Many athletes also resort to cold-water immersion as it improves the feeling of short-term relaxation. It also helps with an injury by restricting the blood flow to that area, thereby reducing swelling and inflammation. Applying an ice pack or taking a cold shower will also have the same impact as a cold-water splash.

4. Music

Who does not love music? Music is a way of expressing your feelings of happiness, sadness, excitement, etc. It brings joy and elevates the mood.

The Vagus nerve is also linked to our vocal cords. Hence, singing or humming a song will activate the nerve. Even gargling will cause vibrations in the nerve and help start it. As the nerve is linked to our emotions, any activity that improves our mood or changes our emotions to a happy feeling, the Vagus nerve lights up.

5. Massage

Massages help to relax the body and unwind. It calms the muscles of the body and releases all the tension. A painful or strong-pressured massage may not be suitable to activate the nerve. Instead, this might trigger the flight or fight response.

Activities like rotating your ankle, rubbing the sole in short strokes, and stretching the toes back and forth are some ways to massage your feet. The neck and the shoulders are also two areas that are in close proximity to the Vagus nerve. So, applying moderate pressure with twisting or stroking motions might be beneficial in stimulating the nerve. This vagus nerve stimulation exercise helps in relaxing the heartbeat and improves the vagal tone.


The Vagus nerve supports many important functions of the body, such as the digestive system, heart, mood, speech, and even mental well-being. This is why it is so important to keep it healthy and active. Vagus nerve exercises like physical exercise, mood-changing activities, singing, and meditation help to activate this nerve.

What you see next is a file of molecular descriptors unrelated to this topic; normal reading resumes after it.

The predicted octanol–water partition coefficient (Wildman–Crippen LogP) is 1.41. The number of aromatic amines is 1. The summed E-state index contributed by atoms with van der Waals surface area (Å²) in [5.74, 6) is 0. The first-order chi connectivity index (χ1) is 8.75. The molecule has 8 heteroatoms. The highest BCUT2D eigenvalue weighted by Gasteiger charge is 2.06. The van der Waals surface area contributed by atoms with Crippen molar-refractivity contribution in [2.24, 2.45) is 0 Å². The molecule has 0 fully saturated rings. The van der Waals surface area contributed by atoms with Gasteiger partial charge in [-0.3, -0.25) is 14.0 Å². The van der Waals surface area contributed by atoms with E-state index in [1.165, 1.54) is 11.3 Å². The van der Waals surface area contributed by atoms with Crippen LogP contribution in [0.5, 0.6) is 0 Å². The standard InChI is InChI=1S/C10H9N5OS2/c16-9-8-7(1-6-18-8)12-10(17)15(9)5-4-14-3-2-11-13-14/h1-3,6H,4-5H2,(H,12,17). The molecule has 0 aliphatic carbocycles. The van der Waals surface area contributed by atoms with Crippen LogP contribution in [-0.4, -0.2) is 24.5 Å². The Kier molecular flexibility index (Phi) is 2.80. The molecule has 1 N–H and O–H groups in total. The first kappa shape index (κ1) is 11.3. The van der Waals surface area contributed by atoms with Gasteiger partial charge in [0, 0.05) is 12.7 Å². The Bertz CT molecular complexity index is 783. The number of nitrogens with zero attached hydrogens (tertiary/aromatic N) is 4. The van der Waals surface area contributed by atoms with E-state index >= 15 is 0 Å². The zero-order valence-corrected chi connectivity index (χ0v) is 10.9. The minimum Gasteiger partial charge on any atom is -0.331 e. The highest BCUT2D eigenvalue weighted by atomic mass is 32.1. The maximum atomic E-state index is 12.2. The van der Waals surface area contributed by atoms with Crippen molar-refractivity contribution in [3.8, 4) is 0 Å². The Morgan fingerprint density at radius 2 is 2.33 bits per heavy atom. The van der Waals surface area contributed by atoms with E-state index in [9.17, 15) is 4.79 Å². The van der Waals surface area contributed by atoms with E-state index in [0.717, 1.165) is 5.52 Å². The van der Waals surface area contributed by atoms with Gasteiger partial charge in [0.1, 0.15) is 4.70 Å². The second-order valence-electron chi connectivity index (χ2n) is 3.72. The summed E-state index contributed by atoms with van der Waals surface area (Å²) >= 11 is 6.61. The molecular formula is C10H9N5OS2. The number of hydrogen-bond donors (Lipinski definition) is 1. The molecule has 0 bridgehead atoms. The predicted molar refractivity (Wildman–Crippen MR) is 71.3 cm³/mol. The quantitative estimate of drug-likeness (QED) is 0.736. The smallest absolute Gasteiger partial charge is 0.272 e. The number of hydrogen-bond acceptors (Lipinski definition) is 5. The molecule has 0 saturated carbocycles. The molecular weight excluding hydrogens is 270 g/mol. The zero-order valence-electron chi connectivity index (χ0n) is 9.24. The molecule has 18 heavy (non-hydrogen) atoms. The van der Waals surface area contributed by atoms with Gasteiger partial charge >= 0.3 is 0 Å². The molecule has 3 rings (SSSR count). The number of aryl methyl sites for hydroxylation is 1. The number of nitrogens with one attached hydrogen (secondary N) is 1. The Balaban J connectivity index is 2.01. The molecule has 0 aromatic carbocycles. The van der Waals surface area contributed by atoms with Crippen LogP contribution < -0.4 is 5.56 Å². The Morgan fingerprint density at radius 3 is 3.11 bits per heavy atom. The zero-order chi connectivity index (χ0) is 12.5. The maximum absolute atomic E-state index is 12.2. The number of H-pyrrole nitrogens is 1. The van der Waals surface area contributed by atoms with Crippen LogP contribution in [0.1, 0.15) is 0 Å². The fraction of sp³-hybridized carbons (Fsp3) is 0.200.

Disclaimer: All content found on our website, including images, videos, infographics, and text were created solely for informational purposes. Our reviewed content should never be used for the purpose of diagnosis or treatment of any medical conditions. Content shared on our websites is not meant to be used as a substitute for advice from a certified medical professional. Reliance on the information provided on our website as a basis for patient treatment is solely at your own risk. We urge all our customers to always consult a physician or a certified medical professional before trying or using a new medical product.

HPFY Akanksha Nigam

Akanksha Nigam

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Akanksha Nigam has been a Health Products For You contributor since 2021. With a Masters Degree in Finance, she began her Marketing career in the banking industry. However, her interest in human ...